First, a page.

You were living in your sins and lawless ways. But in fact you were dead. You used to live as sinners when you followed the ways of this world. You served the one who rules over the spiritual forces of evil. He is the spirit who is now at work in those who don’t obey God. At one time we all lived among them. Our desires were controlled by sin. We tried to satisfy what they wanted us to do. We followed our desires and thoughts. God was angry with us like he was with everyone else. That’s because of the kind of people we all were. But God loves us deeply. He is full of mercy. So he gave us new life because of what Christ has done. He gave us life even when we were dead in sin. Ephesians 2: 1-4a
The lovely life is the promised gift of God; the lovely life is a life that knows how to shed.
. . . seeing that you have put off the old self with its practices and have put on the new self . . . Col. 3:9b,10a
To put off your old self, which belongs to your former manner of life and is corrupt through deceitful desires, and to be renewed in the spirit of your minds, and to put on the new self, created after the likeness of God in true righteousness and holiness. Eph: 4:22-24
When I shed the dead, I bear the likeness of God—the beauty of His holiness.
When I shed the dead, I bear the image of the divine.
It’s hard, though, isn’t it? When the dead is that thing that broke us? Crushed us? And we never want to forget, so we hold it tight in one hand and reach for life with the other, hoping we can somehow have both. But death and life are darkness and life and they don’t fellowship well with one another, and you and I? We’ve got to choose, don’t we? Why do we forget that life comes when we let the old ways die? Why do we hold on to that which will give us nothing but sorrow? We bite the fruit over and over again thinking that this time, it will be sweet when only that which finds its source in Christ is sweet to our soul.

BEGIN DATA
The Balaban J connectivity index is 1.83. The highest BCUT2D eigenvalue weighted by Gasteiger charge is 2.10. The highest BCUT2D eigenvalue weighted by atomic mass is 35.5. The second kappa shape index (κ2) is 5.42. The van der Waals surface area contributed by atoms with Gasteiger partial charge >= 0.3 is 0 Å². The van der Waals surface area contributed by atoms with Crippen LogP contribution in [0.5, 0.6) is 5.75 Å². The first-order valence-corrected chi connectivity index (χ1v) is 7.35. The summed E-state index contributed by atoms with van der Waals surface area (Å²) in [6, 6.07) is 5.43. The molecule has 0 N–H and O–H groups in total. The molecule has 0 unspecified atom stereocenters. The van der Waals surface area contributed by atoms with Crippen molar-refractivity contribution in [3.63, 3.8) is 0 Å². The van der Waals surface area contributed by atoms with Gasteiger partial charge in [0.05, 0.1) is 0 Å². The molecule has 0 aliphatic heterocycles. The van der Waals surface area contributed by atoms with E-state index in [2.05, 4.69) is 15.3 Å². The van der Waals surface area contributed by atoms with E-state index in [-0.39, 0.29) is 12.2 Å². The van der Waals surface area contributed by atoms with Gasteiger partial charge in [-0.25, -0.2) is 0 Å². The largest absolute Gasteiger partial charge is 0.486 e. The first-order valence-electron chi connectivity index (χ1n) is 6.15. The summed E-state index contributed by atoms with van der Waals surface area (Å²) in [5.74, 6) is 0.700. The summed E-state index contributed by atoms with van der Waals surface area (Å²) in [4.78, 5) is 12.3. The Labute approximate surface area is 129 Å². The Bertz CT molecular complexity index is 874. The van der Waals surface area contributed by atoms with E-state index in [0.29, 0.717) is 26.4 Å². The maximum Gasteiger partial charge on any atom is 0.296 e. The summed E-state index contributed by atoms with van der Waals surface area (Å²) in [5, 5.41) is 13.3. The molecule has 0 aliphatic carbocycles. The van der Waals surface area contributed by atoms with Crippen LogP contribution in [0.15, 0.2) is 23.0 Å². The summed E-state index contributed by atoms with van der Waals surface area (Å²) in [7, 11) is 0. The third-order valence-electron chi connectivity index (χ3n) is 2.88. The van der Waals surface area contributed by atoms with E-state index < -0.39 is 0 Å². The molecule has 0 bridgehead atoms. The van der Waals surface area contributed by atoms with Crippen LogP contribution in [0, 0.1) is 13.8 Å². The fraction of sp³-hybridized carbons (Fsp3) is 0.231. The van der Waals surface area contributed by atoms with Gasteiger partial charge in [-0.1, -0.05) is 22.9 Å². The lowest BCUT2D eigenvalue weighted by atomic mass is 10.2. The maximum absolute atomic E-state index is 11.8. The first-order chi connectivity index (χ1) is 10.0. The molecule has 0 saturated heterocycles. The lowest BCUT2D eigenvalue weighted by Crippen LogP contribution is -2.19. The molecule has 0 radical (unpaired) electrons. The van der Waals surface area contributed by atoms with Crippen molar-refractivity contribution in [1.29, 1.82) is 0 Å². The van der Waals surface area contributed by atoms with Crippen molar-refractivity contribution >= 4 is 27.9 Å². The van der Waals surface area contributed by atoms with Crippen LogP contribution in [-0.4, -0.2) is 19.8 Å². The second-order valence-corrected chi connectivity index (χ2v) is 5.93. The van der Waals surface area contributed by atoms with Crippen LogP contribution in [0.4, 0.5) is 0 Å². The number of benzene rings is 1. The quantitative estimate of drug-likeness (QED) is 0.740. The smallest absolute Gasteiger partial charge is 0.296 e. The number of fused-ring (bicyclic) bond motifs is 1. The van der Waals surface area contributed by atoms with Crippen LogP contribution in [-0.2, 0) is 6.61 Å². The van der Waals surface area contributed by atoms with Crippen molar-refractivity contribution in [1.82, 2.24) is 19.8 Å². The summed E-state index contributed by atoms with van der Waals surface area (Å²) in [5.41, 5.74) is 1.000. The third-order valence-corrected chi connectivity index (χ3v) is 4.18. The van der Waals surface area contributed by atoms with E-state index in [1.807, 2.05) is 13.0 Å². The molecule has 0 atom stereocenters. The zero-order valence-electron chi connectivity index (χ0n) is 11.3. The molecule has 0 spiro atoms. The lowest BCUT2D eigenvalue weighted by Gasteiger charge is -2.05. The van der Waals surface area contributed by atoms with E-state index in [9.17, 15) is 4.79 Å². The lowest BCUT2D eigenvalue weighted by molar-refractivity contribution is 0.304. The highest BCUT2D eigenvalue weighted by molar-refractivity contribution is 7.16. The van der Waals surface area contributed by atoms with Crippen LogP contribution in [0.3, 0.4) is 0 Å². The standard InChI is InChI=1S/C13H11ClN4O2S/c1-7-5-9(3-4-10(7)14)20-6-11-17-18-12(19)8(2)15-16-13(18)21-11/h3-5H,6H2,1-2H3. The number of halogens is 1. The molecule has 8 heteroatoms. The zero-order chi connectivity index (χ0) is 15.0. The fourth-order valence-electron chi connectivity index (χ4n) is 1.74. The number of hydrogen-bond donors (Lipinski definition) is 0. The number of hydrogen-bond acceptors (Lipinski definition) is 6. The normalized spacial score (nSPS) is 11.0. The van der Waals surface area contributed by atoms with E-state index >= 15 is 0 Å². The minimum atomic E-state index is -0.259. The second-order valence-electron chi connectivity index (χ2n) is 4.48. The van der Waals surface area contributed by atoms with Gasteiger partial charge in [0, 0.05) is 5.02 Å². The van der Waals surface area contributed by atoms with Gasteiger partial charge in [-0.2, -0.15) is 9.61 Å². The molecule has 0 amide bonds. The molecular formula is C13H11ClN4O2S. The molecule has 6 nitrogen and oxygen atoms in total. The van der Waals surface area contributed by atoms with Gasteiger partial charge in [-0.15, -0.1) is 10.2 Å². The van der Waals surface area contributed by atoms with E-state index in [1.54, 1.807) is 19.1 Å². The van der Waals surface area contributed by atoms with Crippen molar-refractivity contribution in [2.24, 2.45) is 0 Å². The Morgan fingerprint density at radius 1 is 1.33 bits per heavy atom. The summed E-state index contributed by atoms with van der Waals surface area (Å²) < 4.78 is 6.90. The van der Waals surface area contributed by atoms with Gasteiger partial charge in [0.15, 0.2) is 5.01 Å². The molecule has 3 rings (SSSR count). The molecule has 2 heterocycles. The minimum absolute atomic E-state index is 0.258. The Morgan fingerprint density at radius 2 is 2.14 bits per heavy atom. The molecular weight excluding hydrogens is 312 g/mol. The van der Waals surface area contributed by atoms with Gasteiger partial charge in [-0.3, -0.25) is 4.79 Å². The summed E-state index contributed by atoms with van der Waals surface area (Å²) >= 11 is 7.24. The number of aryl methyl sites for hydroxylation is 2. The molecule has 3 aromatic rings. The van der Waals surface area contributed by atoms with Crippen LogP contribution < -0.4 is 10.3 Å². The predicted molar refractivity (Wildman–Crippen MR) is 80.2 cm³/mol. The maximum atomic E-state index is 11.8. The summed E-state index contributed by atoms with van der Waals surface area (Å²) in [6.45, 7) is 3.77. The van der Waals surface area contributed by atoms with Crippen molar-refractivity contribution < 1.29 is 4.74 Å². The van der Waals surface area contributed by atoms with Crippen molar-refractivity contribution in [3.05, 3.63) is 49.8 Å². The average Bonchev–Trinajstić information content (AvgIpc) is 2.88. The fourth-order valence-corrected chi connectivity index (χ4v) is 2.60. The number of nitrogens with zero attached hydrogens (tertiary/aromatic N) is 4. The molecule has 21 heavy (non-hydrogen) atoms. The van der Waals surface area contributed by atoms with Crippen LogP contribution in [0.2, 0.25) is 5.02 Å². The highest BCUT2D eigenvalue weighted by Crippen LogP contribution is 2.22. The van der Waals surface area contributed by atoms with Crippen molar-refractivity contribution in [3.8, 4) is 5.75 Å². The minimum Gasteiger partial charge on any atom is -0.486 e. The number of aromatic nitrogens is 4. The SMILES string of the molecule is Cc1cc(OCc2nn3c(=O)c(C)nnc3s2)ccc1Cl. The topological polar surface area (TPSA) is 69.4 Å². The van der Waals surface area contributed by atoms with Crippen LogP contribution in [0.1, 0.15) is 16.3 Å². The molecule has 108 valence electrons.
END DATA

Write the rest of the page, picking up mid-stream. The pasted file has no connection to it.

I can’t get this quote out of my mind,and I am determined to etch this shedding the dead into my heart. So I go outside, and I get a crimson sumac branch and break it from the trunk it’s clinging to. I bring it inside. This year, as I think of the holiday season approaching, the season of gratitude and then the season of giving, I think to myself, I’ll strip the dead things and replace them with living things.
So I place the tree in a pitcher and sit with my boys. I ask them to think of the dead things they may be clinging to. I ask the same of myself. And as the Holy Spirit brings them to mind, we’ll remove one of the dried, brittle leaves and replace it with an ornament of life.
When we lay our electronics down—all of them, the laptops, the cell-phones, the television, and pick up a game to play together, we’ll remove a leaf and replace it with life. Time connecting as a family.
When we apologize for the short, clipped words we used with one another, we’ll crumple and crush one of those leaves and replace it with life. Kindness, patience.
When we surrender our lengthy Christmas lists to God’s economy, we’ll replace the dead with giving life to others.
I can’t grasp the living if I’m gripping the grave. I don’t want my legacy to be that of a grave robber when the option to be a life-giver is out there.
So, I’m going to choose to shed, choose life.
This will be the first Christmas tree we decorate this year. Before the matching-pinteresty one, before the antique one loaded with ornaments from a life spent collecting memories and moments. This tree will go up before the others. This tree that was dead and brought back to life.
The Shedding Tree that becomes The Living Tree.
And he who was seated on the throne said, “Behold, I am making all things new.” Also he said, “Write this down, for these words are trustworthy and true.” Revelation 21:25
All the dead things new this year. He’s doing that in us, isn’t He? It’s trustworthy. It’s true.